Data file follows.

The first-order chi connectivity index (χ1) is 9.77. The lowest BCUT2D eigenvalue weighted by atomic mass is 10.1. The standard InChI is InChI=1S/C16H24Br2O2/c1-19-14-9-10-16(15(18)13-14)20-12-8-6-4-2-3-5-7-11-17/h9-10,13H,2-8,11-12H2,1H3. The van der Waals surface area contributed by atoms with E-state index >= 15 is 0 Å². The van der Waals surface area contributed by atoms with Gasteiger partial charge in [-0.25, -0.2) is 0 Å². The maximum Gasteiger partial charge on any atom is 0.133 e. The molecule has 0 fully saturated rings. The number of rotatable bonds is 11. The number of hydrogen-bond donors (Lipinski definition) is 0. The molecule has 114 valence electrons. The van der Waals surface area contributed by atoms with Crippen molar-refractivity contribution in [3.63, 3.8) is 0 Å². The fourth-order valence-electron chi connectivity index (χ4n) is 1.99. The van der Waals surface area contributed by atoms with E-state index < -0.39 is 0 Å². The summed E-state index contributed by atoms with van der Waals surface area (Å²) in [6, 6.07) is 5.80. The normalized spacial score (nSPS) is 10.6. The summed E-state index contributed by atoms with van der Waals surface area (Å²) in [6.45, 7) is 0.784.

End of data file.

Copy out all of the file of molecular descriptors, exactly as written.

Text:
The first-order chi connectivity index (χ1) is 9.77. The lowest BCUT2D eigenvalue weighted by atomic mass is 10.1. The standard InChI is InChI=1S/C16H24Br2O2/c1-19-14-9-10-16(15(18)13-14)20-12-8-6-4-2-3-5-7-11-17/h9-10,13H,2-8,11-12H2,1H3. The van der Waals surface area contributed by atoms with E-state index >= 15 is 0 Å². The van der Waals surface area contributed by atoms with Gasteiger partial charge in [-0.25, -0.2) is 0 Å². The maximum Gasteiger partial charge on any atom is 0.133 e. The molecule has 0 fully saturated rings. The number of rotatable bonds is 11. The number of hydrogen-bond donors (Lipinski definition) is 0. The molecule has 114 valence electrons. The van der Waals surface area contributed by atoms with Crippen molar-refractivity contribution in [3.63, 3.8) is 0 Å². The fourth-order valence-electron chi connectivity index (χ4n) is 1.99. The van der Waals surface area contributed by atoms with E-state index < -0.39 is 0 Å². The summed E-state index contributed by atoms with van der Waals surface area (Å²) in [6, 6.07) is 5.80. The normalized spacial score (nSPS) is 10.6. The summed E-state index contributed by atoms with van der Waals surface area (Å²) in [6.45, 7) is 0.784.